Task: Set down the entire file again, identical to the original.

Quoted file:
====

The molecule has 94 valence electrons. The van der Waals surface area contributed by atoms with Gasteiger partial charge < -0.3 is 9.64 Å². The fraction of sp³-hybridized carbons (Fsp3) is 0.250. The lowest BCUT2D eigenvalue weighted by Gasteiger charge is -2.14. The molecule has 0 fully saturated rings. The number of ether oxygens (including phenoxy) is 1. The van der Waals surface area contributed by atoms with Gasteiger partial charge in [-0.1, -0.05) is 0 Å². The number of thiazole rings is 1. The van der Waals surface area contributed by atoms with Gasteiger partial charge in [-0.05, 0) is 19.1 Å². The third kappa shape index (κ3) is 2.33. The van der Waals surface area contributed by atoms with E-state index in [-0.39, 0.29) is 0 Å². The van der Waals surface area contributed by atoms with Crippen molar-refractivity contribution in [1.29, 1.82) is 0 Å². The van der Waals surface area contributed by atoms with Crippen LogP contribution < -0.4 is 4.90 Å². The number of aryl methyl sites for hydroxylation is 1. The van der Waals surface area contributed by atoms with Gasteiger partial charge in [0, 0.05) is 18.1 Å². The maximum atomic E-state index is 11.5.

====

The molecule has 94 valence electrons. The van der Waals surface area contributed by atoms with Gasteiger partial charge < -0.3 is 9.64 Å². The fraction of sp³-hybridized carbons (Fsp3) is 0.250. The lowest BCUT2D eigenvalue weighted by Gasteiger charge is -2.14. The molecule has 0 fully saturated rings. The number of ether oxygens (including phenoxy) is 1. The van der Waals surface area contributed by atoms with Gasteiger partial charge in [-0.1, -0.05) is 0 Å². The number of thiazole rings is 1. The van der Waals surface area contributed by atoms with Gasteiger partial charge in [-0.05, 0) is 19.1 Å². The third kappa shape index (κ3) is 2.33. The van der Waals surface area contributed by atoms with E-state index in [-0.39, 0.29) is 0 Å². The van der Waals surface area contributed by atoms with Crippen molar-refractivity contribution in [1.29, 1.82) is 0 Å². The van der Waals surface area contributed by atoms with Crippen LogP contribution < -0.4 is 4.90 Å². The number of aryl methyl sites for hydroxylation is 1. The van der Waals surface area contributed by atoms with Gasteiger partial charge in [0, 0.05) is 18.1 Å². The maximum atomic E-state index is 11.5.